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Can You Hear Me Now? This work has been published in the Teen Ink monthly print magazine.

Imagine being placed in a country where you don’t speak the language. That’s what it’s like to be deaf, speaking only ASL (American Sign Language), and be placed in a high school filled with kids who don’t understand you. Hearing students are rarely given the opportunity to learn ASL, or even offered an explanation of deaf culture. Deaf students nationwide are mainstreamed into regular schools without well-trained interpreters or ASL classes available. Schools should be providing interpreters to help deaf students communicate, special education classes to help them learn what they missed, and sign language classes for the hearing. Without these steps, deaf and hard of hearing students cannot thrive.

Some people think that it is wrong to “force” a deaf child into a regular school, but others believe it benefits their education to learn how to work with hearing people. Who is right? Maybe both.

Special schools for people with disabilities often lack funding for classes like art and gym, and consequently, schools for the deaf generally have lower academic standards. But deaf children who are mainstreamed into regular schools so they can “get a better education” often have social difficulties. They can end up as outcasts as a result of miscommunications if their needs are not met.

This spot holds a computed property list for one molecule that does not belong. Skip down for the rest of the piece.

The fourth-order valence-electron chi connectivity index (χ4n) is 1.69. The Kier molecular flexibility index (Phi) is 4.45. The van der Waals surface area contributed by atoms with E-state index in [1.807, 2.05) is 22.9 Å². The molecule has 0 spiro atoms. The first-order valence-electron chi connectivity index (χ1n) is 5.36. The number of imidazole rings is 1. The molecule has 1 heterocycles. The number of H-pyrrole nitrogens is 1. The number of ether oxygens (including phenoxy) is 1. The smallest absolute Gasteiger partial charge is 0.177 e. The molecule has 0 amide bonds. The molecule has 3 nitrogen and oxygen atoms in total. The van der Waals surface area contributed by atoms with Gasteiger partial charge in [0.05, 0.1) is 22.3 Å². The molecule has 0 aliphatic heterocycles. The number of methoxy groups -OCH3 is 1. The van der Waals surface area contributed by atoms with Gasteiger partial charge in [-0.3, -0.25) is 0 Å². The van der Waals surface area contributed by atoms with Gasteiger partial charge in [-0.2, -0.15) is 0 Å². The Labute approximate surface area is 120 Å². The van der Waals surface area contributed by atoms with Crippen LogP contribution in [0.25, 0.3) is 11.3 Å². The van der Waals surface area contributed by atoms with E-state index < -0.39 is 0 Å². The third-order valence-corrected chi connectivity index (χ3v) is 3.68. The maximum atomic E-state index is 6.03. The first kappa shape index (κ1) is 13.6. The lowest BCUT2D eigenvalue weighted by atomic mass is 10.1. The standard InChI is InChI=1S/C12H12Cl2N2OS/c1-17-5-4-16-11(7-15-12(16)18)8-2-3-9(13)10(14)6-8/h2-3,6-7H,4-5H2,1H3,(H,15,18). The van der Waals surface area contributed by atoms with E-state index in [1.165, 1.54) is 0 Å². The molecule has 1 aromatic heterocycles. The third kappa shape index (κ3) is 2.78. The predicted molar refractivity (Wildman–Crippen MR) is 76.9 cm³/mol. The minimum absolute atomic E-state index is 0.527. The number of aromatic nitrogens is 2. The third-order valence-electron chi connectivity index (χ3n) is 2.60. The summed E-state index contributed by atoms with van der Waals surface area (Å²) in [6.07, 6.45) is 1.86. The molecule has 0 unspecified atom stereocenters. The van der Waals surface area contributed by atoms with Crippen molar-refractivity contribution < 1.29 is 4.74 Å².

For deaf students enrolled in hearing schools, interpreters are vital. They help students socialize with peers and allow them to communicate with teachers. Communication issues can bring a student’s grades down dramatically. Think about it: what if you were sitting in the classroom, trying your best, but the teacher spoke only gibberish? You would either completely lose your social life by trying to study 24 hours a day, or just plain fail. This could easily happen to deaf students who are mainstreamed without support.

Special classes can help students find a happy medium. Many hearing or non-disabled students have seen other students taken to a different room for part of the day. These classes are important. In these rooms, students can relax and study the information they might have missed.

The time spent in special classes versus regular classes differs for each student, making it difficult for unprepared schools to keep up. Students who are hard of hearing may miss a lot less than students who are completely deaf. Sometimes having friends in mainstream classes can help shorten the amount of time a student spends in a special classroom, because they can use each other’s notes.

Schools with mainstreamed deaf students should be required to offer sign language courses, because everyone deserves the right to communicate. Friendship is important for everyone. What’s it like to be without that support? If a student is sick one day and cannot come to school, she doesn’t have the ability to ask her peers for the classwork if she cannot communicate with them.

Deaf children deserve better treatment and are too often not given the chance to shine. Based on my experience, I know that things need to change. All schools with deaf students should be required to have well-trained interpreters and special, separate classes, and to offer American Sign Language courses. Even a bit of information on deaf culture during orientation could make a huge difference in the lives of deaf students.

This work has been published in the Teen Ink monthly print magazine. This piece has been published in Teen Ink’s monthly print magazine.

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